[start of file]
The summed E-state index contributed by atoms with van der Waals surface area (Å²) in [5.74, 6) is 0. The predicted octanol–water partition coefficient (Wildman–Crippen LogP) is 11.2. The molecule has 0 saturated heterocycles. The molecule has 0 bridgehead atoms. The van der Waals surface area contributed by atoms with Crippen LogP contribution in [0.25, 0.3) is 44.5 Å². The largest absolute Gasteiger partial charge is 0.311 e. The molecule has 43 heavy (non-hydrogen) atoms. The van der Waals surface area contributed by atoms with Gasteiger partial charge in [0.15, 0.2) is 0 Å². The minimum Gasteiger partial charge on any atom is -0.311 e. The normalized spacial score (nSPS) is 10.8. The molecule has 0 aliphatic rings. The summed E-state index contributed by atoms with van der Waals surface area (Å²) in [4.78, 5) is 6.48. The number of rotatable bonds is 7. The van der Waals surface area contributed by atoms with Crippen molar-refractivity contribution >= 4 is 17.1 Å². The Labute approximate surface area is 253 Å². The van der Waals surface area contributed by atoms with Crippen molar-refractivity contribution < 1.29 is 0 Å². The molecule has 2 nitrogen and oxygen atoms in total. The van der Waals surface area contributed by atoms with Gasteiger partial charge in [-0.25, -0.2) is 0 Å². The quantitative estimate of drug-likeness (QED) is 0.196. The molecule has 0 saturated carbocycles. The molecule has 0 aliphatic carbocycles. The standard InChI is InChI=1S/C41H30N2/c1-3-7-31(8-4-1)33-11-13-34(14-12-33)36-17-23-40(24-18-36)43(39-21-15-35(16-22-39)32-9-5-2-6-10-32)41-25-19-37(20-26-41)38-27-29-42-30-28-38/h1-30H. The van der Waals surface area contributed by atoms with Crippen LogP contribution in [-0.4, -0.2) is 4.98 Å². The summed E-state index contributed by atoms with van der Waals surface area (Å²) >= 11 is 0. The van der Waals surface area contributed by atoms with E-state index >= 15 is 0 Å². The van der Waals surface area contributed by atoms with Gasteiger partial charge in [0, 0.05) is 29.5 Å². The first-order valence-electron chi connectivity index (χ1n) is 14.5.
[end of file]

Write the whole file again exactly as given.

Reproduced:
The summed E-state index contributed by atoms with van der Waals surface area (Å²) in [5.74, 6) is 0. The predicted octanol–water partition coefficient (Wildman–Crippen LogP) is 11.2. The molecule has 0 saturated heterocycles. The molecule has 0 bridgehead atoms. The van der Waals surface area contributed by atoms with Crippen LogP contribution in [0.25, 0.3) is 44.5 Å². The largest absolute Gasteiger partial charge is 0.311 e. The molecule has 43 heavy (non-hydrogen) atoms. The van der Waals surface area contributed by atoms with Gasteiger partial charge in [0.15, 0.2) is 0 Å². The minimum Gasteiger partial charge on any atom is -0.311 e. The normalized spacial score (nSPS) is 10.8. The molecule has 0 aliphatic rings. The summed E-state index contributed by atoms with van der Waals surface area (Å²) in [4.78, 5) is 6.48. The number of rotatable bonds is 7. The van der Waals surface area contributed by atoms with Crippen molar-refractivity contribution >= 4 is 17.1 Å². The Labute approximate surface area is 253 Å². The van der Waals surface area contributed by atoms with Crippen molar-refractivity contribution < 1.29 is 0 Å². The molecule has 2 nitrogen and oxygen atoms in total. The van der Waals surface area contributed by atoms with Gasteiger partial charge in [-0.25, -0.2) is 0 Å². The quantitative estimate of drug-likeness (QED) is 0.196. The molecule has 0 saturated carbocycles. The molecule has 0 aliphatic carbocycles. The standard InChI is InChI=1S/C41H30N2/c1-3-7-31(8-4-1)33-11-13-34(14-12-33)36-17-23-40(24-18-36)43(39-21-15-35(16-22-39)32-9-5-2-6-10-32)41-25-19-37(20-26-41)38-27-29-42-30-28-38/h1-30H. The van der Waals surface area contributed by atoms with Crippen LogP contribution in [-0.4, -0.2) is 4.98 Å². The summed E-state index contributed by atoms with van der Waals surface area (Å²) >= 11 is 0. The van der Waals surface area contributed by atoms with E-state index >= 15 is 0 Å². The van der Waals surface area contributed by atoms with Gasteiger partial charge in [0, 0.05) is 29.5 Å². The first-order valence-electron chi connectivity index (χ1n) is 14.5.